Dictionary

replete

adjective re·plete \ri-ˈplēt\

: having much or plenty of something : filled with something

: having had plenty to eat : pleasantly full

Full Definition of REPLETE

1
:  fully or abundantly provided or filled <a book replete with … delicious details — William Safire>
2
a :  abundantly fed
b :  fat, stout
3
:  complete
re·plete·ness noun

Examples of REPLETE

  1. The book is replete with photographs.
  2. The country's history is replete with stories of people who became successful by working hard.

Origin of REPLETE

Middle English, from Middle French & Latin; Middle French replet, from Latin repletus, past participle of replēre to fill up, from re- + plēre to fill — more at full
First Known Use: 14th century

Synonym Discussion of REPLETE

full, complete, plenary, replete mean containing all that is wanted or needed or possible. full implies the presence or inclusion of everything that is wanted or required by something or that can be held, contained, or attained by it <a full schedule>. complete applies when all that is needed is present <a complete picture of the situation>. plenary adds to complete the implication of fullness without qualification <given plenary power>. replete implies being filled to the brim or to satiety <replete with delightful details>.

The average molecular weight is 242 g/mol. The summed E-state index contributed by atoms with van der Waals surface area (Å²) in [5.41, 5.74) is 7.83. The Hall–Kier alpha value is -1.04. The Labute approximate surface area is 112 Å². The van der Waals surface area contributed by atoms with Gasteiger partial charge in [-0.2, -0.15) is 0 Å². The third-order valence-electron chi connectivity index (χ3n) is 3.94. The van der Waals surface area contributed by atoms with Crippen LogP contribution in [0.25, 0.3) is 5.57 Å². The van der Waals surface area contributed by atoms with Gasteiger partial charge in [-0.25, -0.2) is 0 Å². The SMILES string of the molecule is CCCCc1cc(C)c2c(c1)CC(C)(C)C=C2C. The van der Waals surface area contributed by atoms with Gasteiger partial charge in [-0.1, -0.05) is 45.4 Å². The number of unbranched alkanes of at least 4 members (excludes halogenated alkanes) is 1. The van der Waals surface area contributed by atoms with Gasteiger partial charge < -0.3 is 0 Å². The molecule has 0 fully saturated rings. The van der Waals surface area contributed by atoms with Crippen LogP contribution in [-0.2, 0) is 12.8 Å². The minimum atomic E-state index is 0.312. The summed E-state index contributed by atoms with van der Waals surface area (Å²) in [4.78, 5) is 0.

REPLETE Defined for Kids

replete

adjective re·plete \ri-ˈplēt\

Definition of REPLETE for Kids

:  well supplied <The game was replete with thrills.>

Word Root of REPLETE

The Latin word plēre, meaning to fill, gives us the root ple. Words from the Latin plēre have something to do with filling or being full. Anything replete with something is full of that particular thing or quality. Something complete is totally full and finished. To deplete is to lessen the amount of something that was once full. A supplement is something that fills in something that is missing.

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